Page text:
Jesuits in Nicaragua – expelled


Jesuits in Nicaragua have been expelled from the country.

Nicaragua’s government declared Pope Francis’s Society of Jesus (Jesuit) order illegal on Wednesday.

All the Jesuits’ property and assets were confiscated. The government claims that’s because the Jesuits had failed to comply with tax laws.

On Wednesday, the San Salvador-based Jesuit Province of Central America which oversees the Jesuit order in Nicaragua decried the expulsion.

The Nicaraguan decree “cancelled the [Jesuits] legal status” and allowed the government to seize the Jesuits’ “immovable and movable property,” they announced.

The decision was made “without evidence that the administrative procedures established by law had been carried out.”

Nor did the decree allow “the opportunity for a legitimate defence on the part of the Jesuits and without an impartial body that judges and stops these totally unjustified and arbitrary abuses of authority.”

Crimes against humanity

The Jesuits say that the decree is a fresh act of “aggression” against the Society of Jesus.

It is “framed in a national context of systematic repression classified as ‘crimes against humanity’ by the group of experts on Human Rights in Nicaragua formed by the United Nations.

The government’s actions are aimed at “the full establishment of a totalitarian regime” the Jesuits say.

Nicaraguan President Daniel Ortega and his wife Rosario Murillo, Nicaragua’s Vice President, have failed to “at least being honest with these facts.”

The Jesuits say the president and vice president are responsible for impeding an independent and neutral judiciary, which would allow it “to take measures to stop, reverse and sanction” the unjust actions that have been taken.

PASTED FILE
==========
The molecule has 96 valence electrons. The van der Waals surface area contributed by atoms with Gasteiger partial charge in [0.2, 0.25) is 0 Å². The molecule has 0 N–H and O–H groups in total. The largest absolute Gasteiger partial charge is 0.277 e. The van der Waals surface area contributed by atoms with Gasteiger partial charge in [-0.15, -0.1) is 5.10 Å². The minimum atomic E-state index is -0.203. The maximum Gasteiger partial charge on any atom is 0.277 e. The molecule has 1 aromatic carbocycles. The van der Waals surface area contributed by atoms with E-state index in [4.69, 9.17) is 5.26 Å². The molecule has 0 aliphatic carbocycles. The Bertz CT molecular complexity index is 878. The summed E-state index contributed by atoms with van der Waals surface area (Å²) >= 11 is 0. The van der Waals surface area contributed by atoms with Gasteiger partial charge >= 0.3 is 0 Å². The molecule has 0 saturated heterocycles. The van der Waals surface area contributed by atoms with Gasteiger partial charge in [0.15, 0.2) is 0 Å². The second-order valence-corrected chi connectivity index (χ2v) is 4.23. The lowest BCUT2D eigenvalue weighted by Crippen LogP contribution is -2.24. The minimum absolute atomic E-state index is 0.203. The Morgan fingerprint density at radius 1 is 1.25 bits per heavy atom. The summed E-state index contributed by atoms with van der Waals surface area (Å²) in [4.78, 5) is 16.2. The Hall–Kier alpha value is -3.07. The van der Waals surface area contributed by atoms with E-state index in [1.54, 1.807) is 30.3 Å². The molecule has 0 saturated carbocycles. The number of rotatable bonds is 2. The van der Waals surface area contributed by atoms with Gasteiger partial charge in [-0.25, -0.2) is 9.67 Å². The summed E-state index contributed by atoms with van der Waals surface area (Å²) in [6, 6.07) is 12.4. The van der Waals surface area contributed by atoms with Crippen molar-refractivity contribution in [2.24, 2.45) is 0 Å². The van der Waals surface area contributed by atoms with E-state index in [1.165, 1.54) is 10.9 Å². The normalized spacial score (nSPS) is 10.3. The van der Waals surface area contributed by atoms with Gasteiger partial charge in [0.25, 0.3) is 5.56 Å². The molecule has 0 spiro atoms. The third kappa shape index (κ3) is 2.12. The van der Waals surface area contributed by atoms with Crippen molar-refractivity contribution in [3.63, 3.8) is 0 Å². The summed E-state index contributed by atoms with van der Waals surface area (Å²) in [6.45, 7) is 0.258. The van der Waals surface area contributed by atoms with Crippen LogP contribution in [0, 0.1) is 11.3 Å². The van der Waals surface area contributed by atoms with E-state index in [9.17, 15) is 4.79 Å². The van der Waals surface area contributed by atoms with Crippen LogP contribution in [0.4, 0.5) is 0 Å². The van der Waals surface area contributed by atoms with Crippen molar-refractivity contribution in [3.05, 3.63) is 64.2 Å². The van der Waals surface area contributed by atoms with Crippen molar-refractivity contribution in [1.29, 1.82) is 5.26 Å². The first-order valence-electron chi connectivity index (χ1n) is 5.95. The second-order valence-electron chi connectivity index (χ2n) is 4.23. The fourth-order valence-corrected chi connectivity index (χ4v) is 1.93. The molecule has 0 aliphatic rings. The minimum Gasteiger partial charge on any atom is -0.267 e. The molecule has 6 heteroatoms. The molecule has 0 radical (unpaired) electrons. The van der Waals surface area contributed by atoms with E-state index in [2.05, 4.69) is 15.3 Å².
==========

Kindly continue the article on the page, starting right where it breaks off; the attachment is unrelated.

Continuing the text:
Their statement calls on the couple to “cease the repression” and seek “a rational solution in which truth, dialogue, justice, respect for human rights and for the rule of law prevail.”

It also asks the Ortega government to respect the “freedom and total integrity” of the Jesuits and their collaborators.

Thousands of Nicaraguan victims are “waiting for justice and the repair of the damage that the current Nicaraguan government is causing,” the Jesuits say.

At least 26 universities have been closed and their assets seized by the government since December 2021. The most recent occurred two weeks ago.

Catholic tension

Tensions with the Catholic Church in the country have escalated.

Diplomatic relations with the Vatican were severed in April when Nicaragua ousted the Vatican’s envoy. The Holy See subsequently formally closed its embassy.

Last year, two orders of nuns were expelled.

In August 2022, Nicaraguan authorities arrested Bishop Rolando Álvarez, who was among the Church’s most outspoken critics of the Ortega regime.

He was charged with treason and sentenced to 26 years in prison.

Nicaragua has also outlawed or closed over 3,000 civic groups and NGOs including the Red Cross.

Thousands of Nicaraguans have fled since the regime’s violent crackdown on the 2018 protests.

Defiant thanks

The Jesuits say they’re grateful for the many expressions of support and solidarity they have received “in the face of these growing outrages.”


Additional reading

News category: World.

Tags: , , ,